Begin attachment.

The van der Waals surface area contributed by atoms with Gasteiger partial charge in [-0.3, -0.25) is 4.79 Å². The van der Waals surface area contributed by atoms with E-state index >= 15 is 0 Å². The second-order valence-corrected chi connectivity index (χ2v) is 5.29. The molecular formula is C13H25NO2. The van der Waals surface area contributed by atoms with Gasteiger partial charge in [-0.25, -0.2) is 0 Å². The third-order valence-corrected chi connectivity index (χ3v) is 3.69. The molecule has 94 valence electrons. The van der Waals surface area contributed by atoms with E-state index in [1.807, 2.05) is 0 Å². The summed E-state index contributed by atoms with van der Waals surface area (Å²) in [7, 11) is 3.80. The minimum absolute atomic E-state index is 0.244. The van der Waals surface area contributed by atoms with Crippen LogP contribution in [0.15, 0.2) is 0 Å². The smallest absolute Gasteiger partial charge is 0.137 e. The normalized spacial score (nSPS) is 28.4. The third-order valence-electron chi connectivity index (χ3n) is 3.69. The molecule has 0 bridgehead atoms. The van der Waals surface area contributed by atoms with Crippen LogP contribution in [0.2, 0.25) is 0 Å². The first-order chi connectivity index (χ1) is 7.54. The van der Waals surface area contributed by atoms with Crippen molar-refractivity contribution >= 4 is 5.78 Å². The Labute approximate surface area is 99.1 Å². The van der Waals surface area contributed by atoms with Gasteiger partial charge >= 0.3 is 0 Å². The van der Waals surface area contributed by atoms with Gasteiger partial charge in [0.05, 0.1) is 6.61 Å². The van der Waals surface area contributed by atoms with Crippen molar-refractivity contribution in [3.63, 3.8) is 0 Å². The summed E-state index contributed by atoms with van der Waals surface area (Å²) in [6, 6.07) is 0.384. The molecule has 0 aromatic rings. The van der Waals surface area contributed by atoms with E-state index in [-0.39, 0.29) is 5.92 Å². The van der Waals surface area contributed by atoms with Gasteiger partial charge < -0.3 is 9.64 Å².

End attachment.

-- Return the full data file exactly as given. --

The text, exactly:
The van der Waals surface area contributed by atoms with Gasteiger partial charge in [-0.3, -0.25) is 4.79 Å². The van der Waals surface area contributed by atoms with E-state index >= 15 is 0 Å². The second-order valence-corrected chi connectivity index (χ2v) is 5.29. The molecular formula is C13H25NO2. The van der Waals surface area contributed by atoms with Gasteiger partial charge in [-0.25, -0.2) is 0 Å². The third-order valence-corrected chi connectivity index (χ3v) is 3.69. The molecule has 94 valence electrons. The van der Waals surface area contributed by atoms with E-state index in [1.807, 2.05) is 0 Å². The summed E-state index contributed by atoms with van der Waals surface area (Å²) in [7, 11) is 3.80. The minimum absolute atomic E-state index is 0.244. The van der Waals surface area contributed by atoms with Crippen LogP contribution in [0.15, 0.2) is 0 Å². The smallest absolute Gasteiger partial charge is 0.137 e. The normalized spacial score (nSPS) is 28.4. The third-order valence-electron chi connectivity index (χ3n) is 3.69. The molecule has 0 bridgehead atoms. The van der Waals surface area contributed by atoms with Crippen LogP contribution in [0.2, 0.25) is 0 Å². The first-order chi connectivity index (χ1) is 7.54. The van der Waals surface area contributed by atoms with Crippen molar-refractivity contribution >= 4 is 5.78 Å². The Labute approximate surface area is 99.1 Å². The van der Waals surface area contributed by atoms with Gasteiger partial charge >= 0.3 is 0 Å². The van der Waals surface area contributed by atoms with Gasteiger partial charge in [0.05, 0.1) is 6.61 Å². The van der Waals surface area contributed by atoms with Crippen molar-refractivity contribution in [3.63, 3.8) is 0 Å². The summed E-state index contributed by atoms with van der Waals surface area (Å²) in [6, 6.07) is 0.384. The molecule has 0 aromatic rings. The van der Waals surface area contributed by atoms with E-state index in [-0.39, 0.29) is 5.92 Å². The van der Waals surface area contributed by atoms with Gasteiger partial charge < -0.3 is 9.64 Å².